This weekend, the tattoo nation descends on James Brown Area for the third annual Augusta Tattoo Expo, bringing with it acclaimed artists, well-inked enthusiasts and, invariably, novices ready to have pin put to skin for the very first time.
Jeffrey "Fro" Smith, a co- owner of Augusta's 1st Amendment Tattoo, said he would rather work on a well-prepared client than take the easy money for a tattoo both parties might sooner or later regret.
He and tattoo pros Mike Ferguson, Chris Earl and Twana Ferguson offered this advice to patrons looking for that first ink.
- Research. Look at artist portfolios and ask around about shop reputation. Talk to artists. A tattoo can be time-consuming and, Mr. Smith said, it's important that it be pleasant for both artist and client.
"It's an extremely personal experience," he said. "It really is bonding."
- When looking at an artist's work, pay particular attention to lines (they should be clean), shading (it should be smooth) and composition. It's important that each piece works as art and as a tattoo.
- Look at an artist's older work. See how it holds up over time.
- Start with training wheels. The giant tattoo might not be the best choice for a first-timer.
"Start with a leg," said Mr. Ferguson, an 18-year tattoo veteran. "Get something concealable before you go out and get that sleeve."
- Be original. Tattoo artists joke about the large number of Tasmanian devils they cover up, and tattoo art can become quickly dated.
- Listen to the artist, and make sure the artist listens to you.
"You don't want to come in looking for a rose and get talked into a dragon," Ms. Ferguson said.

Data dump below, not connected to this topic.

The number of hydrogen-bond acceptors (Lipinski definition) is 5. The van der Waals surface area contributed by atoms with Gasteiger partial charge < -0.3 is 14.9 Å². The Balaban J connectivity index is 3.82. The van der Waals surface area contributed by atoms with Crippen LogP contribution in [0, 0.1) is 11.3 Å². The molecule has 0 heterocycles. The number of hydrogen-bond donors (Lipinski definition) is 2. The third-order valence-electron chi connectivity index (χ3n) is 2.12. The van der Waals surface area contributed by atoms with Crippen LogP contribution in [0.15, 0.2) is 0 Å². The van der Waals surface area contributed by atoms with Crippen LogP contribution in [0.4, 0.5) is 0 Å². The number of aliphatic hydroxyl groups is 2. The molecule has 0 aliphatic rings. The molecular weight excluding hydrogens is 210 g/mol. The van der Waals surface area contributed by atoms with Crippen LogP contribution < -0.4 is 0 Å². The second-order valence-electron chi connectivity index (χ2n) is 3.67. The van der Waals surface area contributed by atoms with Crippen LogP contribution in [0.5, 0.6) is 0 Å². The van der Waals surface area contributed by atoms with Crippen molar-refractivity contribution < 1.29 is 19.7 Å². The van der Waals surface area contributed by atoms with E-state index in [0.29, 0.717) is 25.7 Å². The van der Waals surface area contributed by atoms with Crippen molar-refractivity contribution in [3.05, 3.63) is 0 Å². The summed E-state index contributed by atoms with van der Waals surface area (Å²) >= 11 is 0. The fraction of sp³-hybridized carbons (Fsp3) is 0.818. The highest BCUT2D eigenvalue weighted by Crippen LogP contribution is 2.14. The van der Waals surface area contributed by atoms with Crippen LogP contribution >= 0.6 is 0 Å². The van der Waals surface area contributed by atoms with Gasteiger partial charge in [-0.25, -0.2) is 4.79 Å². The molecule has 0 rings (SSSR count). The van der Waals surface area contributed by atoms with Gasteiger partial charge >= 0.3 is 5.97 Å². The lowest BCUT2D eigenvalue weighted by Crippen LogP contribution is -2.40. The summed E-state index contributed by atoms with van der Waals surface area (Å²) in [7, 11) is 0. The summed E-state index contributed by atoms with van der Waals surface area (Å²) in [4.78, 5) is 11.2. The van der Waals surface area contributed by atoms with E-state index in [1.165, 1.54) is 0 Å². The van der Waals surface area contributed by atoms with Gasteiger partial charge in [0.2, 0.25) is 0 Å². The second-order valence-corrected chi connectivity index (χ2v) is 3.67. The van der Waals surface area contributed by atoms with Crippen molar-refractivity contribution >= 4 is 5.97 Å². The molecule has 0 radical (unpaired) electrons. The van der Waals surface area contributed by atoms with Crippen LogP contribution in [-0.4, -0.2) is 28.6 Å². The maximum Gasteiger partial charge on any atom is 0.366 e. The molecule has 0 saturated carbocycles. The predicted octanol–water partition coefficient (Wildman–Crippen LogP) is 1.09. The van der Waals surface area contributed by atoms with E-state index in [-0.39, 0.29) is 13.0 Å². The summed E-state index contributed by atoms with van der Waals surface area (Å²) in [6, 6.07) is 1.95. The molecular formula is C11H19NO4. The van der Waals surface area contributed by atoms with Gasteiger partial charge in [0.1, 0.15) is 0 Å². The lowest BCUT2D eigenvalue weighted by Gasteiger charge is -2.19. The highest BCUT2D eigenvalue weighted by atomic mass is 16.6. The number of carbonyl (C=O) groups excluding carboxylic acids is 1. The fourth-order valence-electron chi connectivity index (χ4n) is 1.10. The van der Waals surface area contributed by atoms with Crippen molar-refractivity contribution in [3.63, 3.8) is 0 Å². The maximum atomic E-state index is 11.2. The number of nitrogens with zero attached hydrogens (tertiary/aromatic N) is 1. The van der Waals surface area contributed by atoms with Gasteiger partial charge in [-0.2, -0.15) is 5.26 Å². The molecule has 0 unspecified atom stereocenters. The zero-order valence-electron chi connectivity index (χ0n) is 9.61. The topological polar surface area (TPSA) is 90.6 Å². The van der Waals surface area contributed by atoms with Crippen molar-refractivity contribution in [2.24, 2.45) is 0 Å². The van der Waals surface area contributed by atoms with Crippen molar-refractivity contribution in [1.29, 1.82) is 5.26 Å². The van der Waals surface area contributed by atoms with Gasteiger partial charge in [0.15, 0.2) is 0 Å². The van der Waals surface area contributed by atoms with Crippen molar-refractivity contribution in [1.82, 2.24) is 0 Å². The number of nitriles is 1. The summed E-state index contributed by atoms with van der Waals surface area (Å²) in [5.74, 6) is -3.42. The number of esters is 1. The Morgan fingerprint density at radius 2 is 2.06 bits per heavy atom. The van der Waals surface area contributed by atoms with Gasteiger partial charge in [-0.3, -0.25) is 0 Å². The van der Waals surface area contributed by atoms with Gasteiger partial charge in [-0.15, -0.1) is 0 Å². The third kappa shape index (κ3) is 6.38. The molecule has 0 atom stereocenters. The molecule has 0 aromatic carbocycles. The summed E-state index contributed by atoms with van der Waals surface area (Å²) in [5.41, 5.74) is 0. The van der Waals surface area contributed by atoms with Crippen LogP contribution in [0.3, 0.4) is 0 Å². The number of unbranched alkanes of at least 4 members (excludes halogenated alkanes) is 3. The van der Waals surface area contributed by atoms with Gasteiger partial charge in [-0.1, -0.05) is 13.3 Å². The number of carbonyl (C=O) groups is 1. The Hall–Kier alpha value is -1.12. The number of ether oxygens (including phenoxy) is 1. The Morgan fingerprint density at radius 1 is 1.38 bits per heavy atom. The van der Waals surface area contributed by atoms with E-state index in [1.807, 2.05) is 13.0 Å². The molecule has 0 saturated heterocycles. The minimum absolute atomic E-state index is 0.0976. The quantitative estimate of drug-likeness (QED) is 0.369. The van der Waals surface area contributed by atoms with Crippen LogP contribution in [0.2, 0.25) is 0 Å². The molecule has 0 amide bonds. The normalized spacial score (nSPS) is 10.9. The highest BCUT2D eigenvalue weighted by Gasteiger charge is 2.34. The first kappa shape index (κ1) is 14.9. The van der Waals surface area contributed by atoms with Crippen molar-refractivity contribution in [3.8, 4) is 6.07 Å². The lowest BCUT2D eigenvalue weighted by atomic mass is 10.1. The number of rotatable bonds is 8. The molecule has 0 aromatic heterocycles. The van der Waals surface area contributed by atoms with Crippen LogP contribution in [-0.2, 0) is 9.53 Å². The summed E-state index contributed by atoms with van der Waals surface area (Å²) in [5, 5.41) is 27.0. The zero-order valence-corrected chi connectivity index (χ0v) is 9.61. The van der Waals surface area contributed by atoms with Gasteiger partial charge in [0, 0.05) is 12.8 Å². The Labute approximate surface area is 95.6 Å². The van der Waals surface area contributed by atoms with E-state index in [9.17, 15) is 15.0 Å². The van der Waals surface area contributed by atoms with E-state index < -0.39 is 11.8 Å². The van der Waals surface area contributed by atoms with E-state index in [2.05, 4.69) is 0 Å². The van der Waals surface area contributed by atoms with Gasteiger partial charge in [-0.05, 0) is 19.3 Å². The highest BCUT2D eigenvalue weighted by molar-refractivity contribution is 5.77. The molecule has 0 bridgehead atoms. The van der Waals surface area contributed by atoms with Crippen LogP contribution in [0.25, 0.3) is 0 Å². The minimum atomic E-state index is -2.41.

- Prepare the skin. If there is hair, shave it. If it's dirty or covered in a cosmetic, clean it. If it's injured or unhealthy, a sunburn for instance, wait.
- Come in well-rested, hydrated and having eaten. Bring water and a snack. Tattoos are stressful and first-timers often feel light-headed.
"I still get stressed," Mr. Ferguson said.
- Stay away from names. Old girlfriends, boyfriends, wives and husbands are commonly covered tattoos. "Life is a long time," Mr. Earl said.
- Be prepared to pay. Tattoos are art and can be costly. A full arm tattoo, commonly referred to as a sleeve, can cost several thousand dollars.
- Take care of the tattoo. A tattoo needs time to heal and, like any other wound, some tending. Mr. Ferguson said the responsibility of the artist is to make sure the client understands how that is done. The responsibility of the client is to ensure it is.
Reach Steven Uhles at (706) 823-3626 or email@example.com.
WHAT: Third annual Augusta Tattoo Expo
WHEN: Noon to 11 p.m. Saturday, noon to 8 p.m. Sunday
WHERE: James Brown Arena, 601 Seventh St.
COST: $10; for information, visit centralvalleytattoo.com